LAENA'S FOOD PRESERVATION RESOURCE GUIDE
Sources for Spices, Vinegar, Herbs, Oils
When preserving food, it's essential to use high-quality ingredients.
Below is a list of trusted brands, markets, and stores to source the good shit, as it were.
VINEGAR BRANDS that don't suck
[Read this handy "Comprehensive Guide to All Vinegars"]
I often get the question: "what brands don't suck?" "How do I know where to get them?" Below is a handy list. By no means exhaustive, it is a start.
You can also make your own vinegar, which is really easy. Two amazing books on vinegar just hit the shelves:
Acid Trip: Travels in the World of Vinegar: With Recipes from Leading Chefs, Insights from Top Producers, and Step-by-Step Instructions on How to Make Your Own by Michael Harlan Turkell, a genius and a wonderful storyteller.
Vinegar Revival: Artisanal Recipes for Brightening Dishes and Drinks with Homemade Vinegars, by Harry Rosenblum, owner of the Brooklyn Kitchen. I’ll admit, I don’t agree with Harry’s use of white vinegar. See Michael’s book above as to why.
1. BRAGG Organic Raw Apple Cider Vinegar
One of the most widely known apple cider vinegars is BRAGG Apple Cider Vinegar. Bragg Organic Raw Apple Cider Vinegar is made from organically grown apples. The product is certified organic by the Organic Certifiers and Oregon Tilth. In addition, it is Kosher Certified and Non-GMO Certified. It is produced in compliance with USDA guidelines. (3)
BRAGG Apple Cider Vinegar is the oldest brand available and is family-owned, which explains why it is one of the most trusted brands on the market for an organic, raw, and unfiltered apple cider vinegar that comes with the Mother. It comes in 16 0z, 32 oz. and 128 oz. bottles. I love that Bragg's is east to find and cheap.
2. Vitacost Organic Apple Cider Vinegar with Mother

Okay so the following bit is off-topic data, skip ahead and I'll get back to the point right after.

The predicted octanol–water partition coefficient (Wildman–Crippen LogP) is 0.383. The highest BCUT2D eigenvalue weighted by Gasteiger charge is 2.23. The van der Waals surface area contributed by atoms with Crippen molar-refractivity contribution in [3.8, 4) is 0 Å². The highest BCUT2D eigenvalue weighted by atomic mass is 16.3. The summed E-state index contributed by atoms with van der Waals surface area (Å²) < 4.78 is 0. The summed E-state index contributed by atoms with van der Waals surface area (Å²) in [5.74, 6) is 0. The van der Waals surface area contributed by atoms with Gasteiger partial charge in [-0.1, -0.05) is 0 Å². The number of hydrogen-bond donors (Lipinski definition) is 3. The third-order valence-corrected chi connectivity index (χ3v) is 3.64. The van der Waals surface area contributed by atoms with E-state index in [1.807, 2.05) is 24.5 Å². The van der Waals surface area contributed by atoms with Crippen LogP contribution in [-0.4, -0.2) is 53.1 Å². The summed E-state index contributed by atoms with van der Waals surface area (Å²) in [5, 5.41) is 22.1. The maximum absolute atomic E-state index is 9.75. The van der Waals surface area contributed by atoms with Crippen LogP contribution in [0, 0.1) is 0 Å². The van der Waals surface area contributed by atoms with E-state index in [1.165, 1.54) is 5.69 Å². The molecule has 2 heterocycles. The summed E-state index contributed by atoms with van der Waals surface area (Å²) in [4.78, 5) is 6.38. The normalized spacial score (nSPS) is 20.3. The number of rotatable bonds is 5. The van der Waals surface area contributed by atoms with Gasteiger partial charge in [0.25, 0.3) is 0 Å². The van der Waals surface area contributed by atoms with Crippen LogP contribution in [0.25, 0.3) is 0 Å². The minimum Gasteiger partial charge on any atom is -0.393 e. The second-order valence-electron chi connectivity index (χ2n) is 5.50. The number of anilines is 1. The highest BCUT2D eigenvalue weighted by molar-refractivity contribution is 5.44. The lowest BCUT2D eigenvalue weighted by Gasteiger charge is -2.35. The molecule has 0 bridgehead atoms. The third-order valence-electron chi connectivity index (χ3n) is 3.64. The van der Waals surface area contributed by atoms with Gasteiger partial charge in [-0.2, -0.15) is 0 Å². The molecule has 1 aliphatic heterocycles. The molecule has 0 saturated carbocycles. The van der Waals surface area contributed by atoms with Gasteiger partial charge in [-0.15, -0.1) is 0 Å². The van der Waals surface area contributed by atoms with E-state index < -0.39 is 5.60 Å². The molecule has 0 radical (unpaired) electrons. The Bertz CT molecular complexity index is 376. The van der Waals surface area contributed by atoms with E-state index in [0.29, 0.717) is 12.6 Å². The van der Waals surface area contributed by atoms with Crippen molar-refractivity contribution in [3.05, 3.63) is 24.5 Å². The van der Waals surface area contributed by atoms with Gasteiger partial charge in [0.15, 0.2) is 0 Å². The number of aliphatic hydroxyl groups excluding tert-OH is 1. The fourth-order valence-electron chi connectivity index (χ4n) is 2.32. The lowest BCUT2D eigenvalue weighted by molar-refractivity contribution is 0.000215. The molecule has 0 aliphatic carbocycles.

Another popular brand is Vitacost Organic Apple Cider Vinegar with Mother. While Vitacost is more well-known for making general health products, their apple cider vinegar has a lot to offer. It is made from organic apples and is both kosher and vegan approved. Vitacost does not pasteurize their apple cider vinegar nor add any sugar or flavorings. It comes in 32 oz. and 16 oz. bottles.
Another excellent choice for vinegar is Eden Foods Organic Vinegars. Eden Foods makes their vinegars by naturally fermenting them, and aging them in a wood barrels.
Many of their vinegars are raw and unpasteurized, and of course, comes with the Mother. EDEN Vinegar uses amber glass as a way to protect its flavor and nutrients. They are also pretty easy to find at most grocery stores, health food stores, Whole Foods, even Walmart! And online, of course.
4. Dynamic Health Apple Cider Vinegar
If you are someone who cannot stand the harsh taste of apple cider vinegar, then Dynamic Health Apple Cider Vinegar is probably the brand for you. Dynamic Health offers a vinegar that is kosher and halal-certified. It is also unpasteurized, organic, and unfiltered.
The vinegar is unfiltered and raw, is non-GMO and USDA organic. It is also BPA-free and gluten-free.
Another option is Fleischmann’s Organic Unfiltered Apple Cider Vinegar which is made from organic apples. Fleischmann’s has been making vinegar for the past 100 years. This is the vinegar we use at ANARCHY IN A JAR to make our mustard!
Fleischmann’s vinegars are unfiltered, raw and unpasteurized preserving their unique flavor and are bottled with the Mother ensuring healthy and nutritious benefits.
Based in Mendon, Utah’s high-desert, Slide Ridge makes both honey and honey vinegar. It's sweet, yet also a little tart. It can take up to two years to make a batch of their vinegar!
The vinegar’s fermented with the beer brand's own malty beer.
If you're a real vinegar nerd.
A sweet Napa based vinegar company, with particularly great wine vinegars.
SHOPS TO SOURCE QUALITY SPICES, HERBS, VINEGAR, OILS
Organic medicinal herbs, spices, oils, extracts, essential oils, aromatherapy, herbal supplies and resources. The best and most comprehensive source.
Flower Power Herbs & Roots Inc [Herbal Medicine Store]
Shop stocking a vast collection of dried herbs & extracts for culinary, medicinal & beauty uses.
406 E 9th St, New York, NY 10009 | (212) 982-6664
La Boîte à Epices [online + NYC]
Amazing, super high quality spices; this is where top chef's go.
724 11th Avenue, New York, NY 10019 | 212-247-4407
Kalustyan's [spices, online + NYC]
A HUGE selection of spices, and vinegar too. Great fresh kaffir lime leaves, fresh turmeric, and fresh curry leaf. Specialty market known for Indian & Mideastern spices, teas & other global food items. At 28th & Lex in Manhattan.
123 Lexington Ave, New York, NY 10016 | (800) 352-3451
The Spice House [online + LA/Chicago]
Spices, cooking herbs, seasonings. Good prices and good sourcing; these are not counterfeit spices!